GLWA

Characterizing the Performance and Operational Characteristics of the Bioreactors at the Detroit, Michigan, Water Resource Recovery Facility

Faculty advisor: Glen T. Daigger
PhD student: Cheng Yang
Master’s students:  Ross Vander Meulen, Tong Yu, Yuewei Liu, Zheyi Tian,  Jin Yan

 

The Great Lakes Water Authority (GLWA) Water Resource Recovery Facility (WRRF) is one of the largest in the world. Serving 2.4 million residents in Southeast Michigan, the facility provides primary and secondary treatment with phosphorus removal for sanitary and combined sewage up to 3,560,000 m3/day (940 mgd). The liquid process treatment train consists of influent pumping and preliminary treatment (screening and grit removal), conventional primary treatment with ferric chloride addition, a high purity oxygen (HPO) activated sludge process, and effluent disinfection.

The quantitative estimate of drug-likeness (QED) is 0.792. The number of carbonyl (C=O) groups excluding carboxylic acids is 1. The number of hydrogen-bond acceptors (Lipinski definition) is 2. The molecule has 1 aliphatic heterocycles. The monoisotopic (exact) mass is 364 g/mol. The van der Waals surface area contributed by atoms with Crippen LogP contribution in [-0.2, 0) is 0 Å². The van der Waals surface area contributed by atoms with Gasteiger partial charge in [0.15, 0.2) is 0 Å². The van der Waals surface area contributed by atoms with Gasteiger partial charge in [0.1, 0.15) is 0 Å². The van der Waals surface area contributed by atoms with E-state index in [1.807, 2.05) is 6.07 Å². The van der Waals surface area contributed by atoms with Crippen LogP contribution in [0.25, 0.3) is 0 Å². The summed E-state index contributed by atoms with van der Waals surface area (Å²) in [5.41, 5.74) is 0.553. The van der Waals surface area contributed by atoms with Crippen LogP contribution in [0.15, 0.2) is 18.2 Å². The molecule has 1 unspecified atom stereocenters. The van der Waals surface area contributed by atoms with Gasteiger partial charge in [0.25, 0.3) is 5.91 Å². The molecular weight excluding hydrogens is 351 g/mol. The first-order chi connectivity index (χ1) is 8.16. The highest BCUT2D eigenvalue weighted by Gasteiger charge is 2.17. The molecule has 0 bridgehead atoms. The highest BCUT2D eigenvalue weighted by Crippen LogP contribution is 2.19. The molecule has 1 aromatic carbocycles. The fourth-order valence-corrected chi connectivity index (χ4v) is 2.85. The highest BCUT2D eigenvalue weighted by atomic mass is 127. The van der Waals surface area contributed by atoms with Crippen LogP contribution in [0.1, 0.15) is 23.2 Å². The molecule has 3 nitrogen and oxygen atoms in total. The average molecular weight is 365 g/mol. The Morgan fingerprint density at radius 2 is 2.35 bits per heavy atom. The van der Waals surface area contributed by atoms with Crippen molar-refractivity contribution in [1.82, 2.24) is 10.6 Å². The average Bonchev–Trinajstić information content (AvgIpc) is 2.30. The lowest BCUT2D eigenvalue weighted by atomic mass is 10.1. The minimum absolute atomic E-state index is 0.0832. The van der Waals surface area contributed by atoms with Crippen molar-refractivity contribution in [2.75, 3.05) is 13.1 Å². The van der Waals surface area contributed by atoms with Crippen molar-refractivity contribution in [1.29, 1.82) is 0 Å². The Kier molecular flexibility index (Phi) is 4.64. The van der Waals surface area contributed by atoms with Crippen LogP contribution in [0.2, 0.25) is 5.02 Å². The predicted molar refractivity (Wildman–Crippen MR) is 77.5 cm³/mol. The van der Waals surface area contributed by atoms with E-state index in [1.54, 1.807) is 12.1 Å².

Excessive phosphorus in waterways causes harmful algae blooms, a side effect of eutrophication, and water quality deterioration. Thus, the control of phosphorus in WRRF effluents is essential to both environmental and human health. Phosphorus removal by WRRFs is accomplished by converting soluble phosphorus to particulate phosphorus and subsequent removal of that particulate matter. This can be accomplished by both chemical and biological means. Chemical precipitation is used to remove the inorganic forms of phosphate by the addition of a metal salt (iron or aluminum), while the configuration of an activated sludge system can lead to conditions where a biological population develops that is capable of removing phosphate to levels beyond that simply required for biomass synthesis.

The objective of this project is to characterize and better understand the chemical and biological phosphorus removal occurring at the GLWA WRRF. Chemical addition for phosphorus removal results in costs for chemical purchase and additional sludge that must be processed, while operation of the bioreactors represents a significant cost for electricity and pure oxygen purchase. Better understanding the interaction between biological and chemical phosphorus removal can, thus, provide the basis for improved plant performance and cost reduction.

 

Contact: rossv@umich.edu, yangche@umich.edu